An Akimel O’odham basketweaver on how a changing climate is impacting plant materials
I started weaving baskets when I was 19, learning from my mother-in-law, Hilda Manuel, who was at the time Salt River’s only active basket weaver. But I only got three years of learning with her before she passed away.
Hilda talked about two gathering seasons, one in early spring and another in summertime. The spring was during a short period of time, when it was cold enough to see your breath at night or early morning hours. When it was cool like that, the plants didn’t start getting leaves on them yet. Those plants were nice and strong, transitioning into the time where they were going to get bushier, with more leaves, as it warmed up.
I think that particular time is gone. We don’t tend to have a cold period like that anymore. It’s like a part of the cycle is skipped. The way I look at it is the plants are kind of confused, because it’s not the normal process that they’re used to going through. It’s like that for the willow and cattails. What we believe is that people—you, me, everybody—we go through a process, starting as children, when we start to learn different things. We believe that you’re supposed to crawl first. But when babies get their balance and start walking all of the sudden without crawling, they’re missing something. I feel the same way with a plant. It’s missing whatever little process it needs—like that season of coolness. If they don’t live through that and go straight to the next phase, they’re not as strong as they could be. They miss something.
For the summer harvest, we start in June or mid-July and go until September. If it starts getting really cool at night, it’s time to stop because the willow bark will stick to the wood and doesn’t peel off easily. You have to scrape it off. What we’re looking for are branches where the bark peels off naturally by itself or with just a little prompting.
We generally try to get out there before six in the morning. We go in a group, usually between eight and 15 women, and carpool to our favorite site along the Salt River. The basket weavers and the people who do pottery know the river really well. We know how to maneuver out there. We’ll say, “I’m by Pole Six,” referring to signage along the road, and everybody knows where that is.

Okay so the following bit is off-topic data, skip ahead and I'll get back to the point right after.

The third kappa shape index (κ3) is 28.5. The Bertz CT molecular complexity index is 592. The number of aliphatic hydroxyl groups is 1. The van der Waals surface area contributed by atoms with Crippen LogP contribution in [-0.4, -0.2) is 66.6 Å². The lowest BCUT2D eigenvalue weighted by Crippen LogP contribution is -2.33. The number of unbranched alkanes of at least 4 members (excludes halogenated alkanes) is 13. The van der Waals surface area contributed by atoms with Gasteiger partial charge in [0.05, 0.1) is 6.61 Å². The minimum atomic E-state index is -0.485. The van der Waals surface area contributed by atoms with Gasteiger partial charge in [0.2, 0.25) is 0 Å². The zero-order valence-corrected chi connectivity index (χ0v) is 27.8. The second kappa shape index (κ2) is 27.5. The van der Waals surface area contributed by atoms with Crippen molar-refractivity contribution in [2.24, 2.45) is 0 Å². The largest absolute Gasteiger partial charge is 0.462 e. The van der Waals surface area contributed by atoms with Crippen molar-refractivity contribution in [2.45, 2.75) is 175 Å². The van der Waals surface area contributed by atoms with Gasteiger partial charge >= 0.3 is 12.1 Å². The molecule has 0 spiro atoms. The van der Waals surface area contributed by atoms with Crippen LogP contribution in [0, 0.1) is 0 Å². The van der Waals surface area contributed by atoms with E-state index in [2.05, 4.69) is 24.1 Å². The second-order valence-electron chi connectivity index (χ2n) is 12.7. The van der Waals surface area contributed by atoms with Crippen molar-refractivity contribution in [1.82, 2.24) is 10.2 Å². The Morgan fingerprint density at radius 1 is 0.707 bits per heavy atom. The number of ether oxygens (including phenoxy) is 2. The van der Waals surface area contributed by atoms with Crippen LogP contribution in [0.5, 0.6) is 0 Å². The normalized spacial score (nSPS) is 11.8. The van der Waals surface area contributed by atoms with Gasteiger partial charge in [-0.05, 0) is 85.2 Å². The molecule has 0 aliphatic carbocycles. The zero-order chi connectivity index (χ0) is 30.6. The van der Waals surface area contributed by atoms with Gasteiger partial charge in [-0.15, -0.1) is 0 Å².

We turn off the road into a sandy mesquite area and drive over small hills past rock formations to the river. It’s already light at that early hour and still a little cool, but you’ll still sweat. We tell people to make sure they’re hydrated beforehand and that means not the morning of, but two days before, you start drinking water. When you’re out there and you get heat exhaustion, it’s too late to hydrate. We park close by because we’re carrying chairs and knives and we have to be careful. Once, I was fearless. I’d go anywhere up and down hills along the river. But I’m older now and I’ve had several injuries from doing that kind of thing. So, we walk carefully.
Then it’s just us and hundreds of willow trees, cottonwood trees, mesquite trees all over in various stages of growth. When I arrive, I tell the plants, “We’re coming with these ladies. Thank you for being here.” I tell the plants what we’re going to do. Then we’ll all get in a circle and sing a morning song, which is like a prayer that blesses and protects us before we start the day. There are other songs that that our people sang a long time ago but here at Salt River those songs were lost. We just do the morning song to ask the morning spirits for protection.
It’s good to have chairs because we never know how long it will take. Sometimes someone will find a good spot where they’re just cutting, cutting, cutting. But we also have to remember that whatever we cut we have to finish preparing the same day. We put the material in buckets of water to soak and finish, a process that takes about two days. When you get back home, your life happens. Your kids might want something, or you might have to go do errands. If you don’t set aside the time, you won’t get to it, so you don’t want to pick that much. I’ve already talked to the plants and I don’t want to lie to them. So, I want people to do what they say they’re going to do. In other words, don’t get greedy and try to take everything right now. Pace yourself. You don’t want to waste any material.
When I’m looking at the plants, no matter how many years I’ve done this, I’m always in awe at how they could serve so many purposes and just still be so pristine. They’re just perfect. I can tell from afar looking at certain plants which ones I want to go with. It’s almost like they’re saying, “Come over here, I’m the one.” That one might have really good color or there’s something about it. If I’ve picked from a particular tree last time, I’ll often return to it. They say that when you when you pick from a tree, it keeps coming back—its branches, its leaves. Like they know they were put there for a reason, to help. When they know they’re being of use, they keep coming back. When you don’t use them, they’re not serving the purpose that Creator gave them.
My mother-in-law taught me to look for the branches with the fewest leaves. A branch with a lot of leaves, means it will have a lot of holes, and that makes for weak spots, and there’s a good chance that you’ll become frustrated because it’s going to break. I don’t know if I ever have the right word to describe how it feels to come across one that is just perfect. All plants are perfect, of course, but I mean the one I’m looking for. Blessed, I think. This is what I’m looking for. It’s going to work.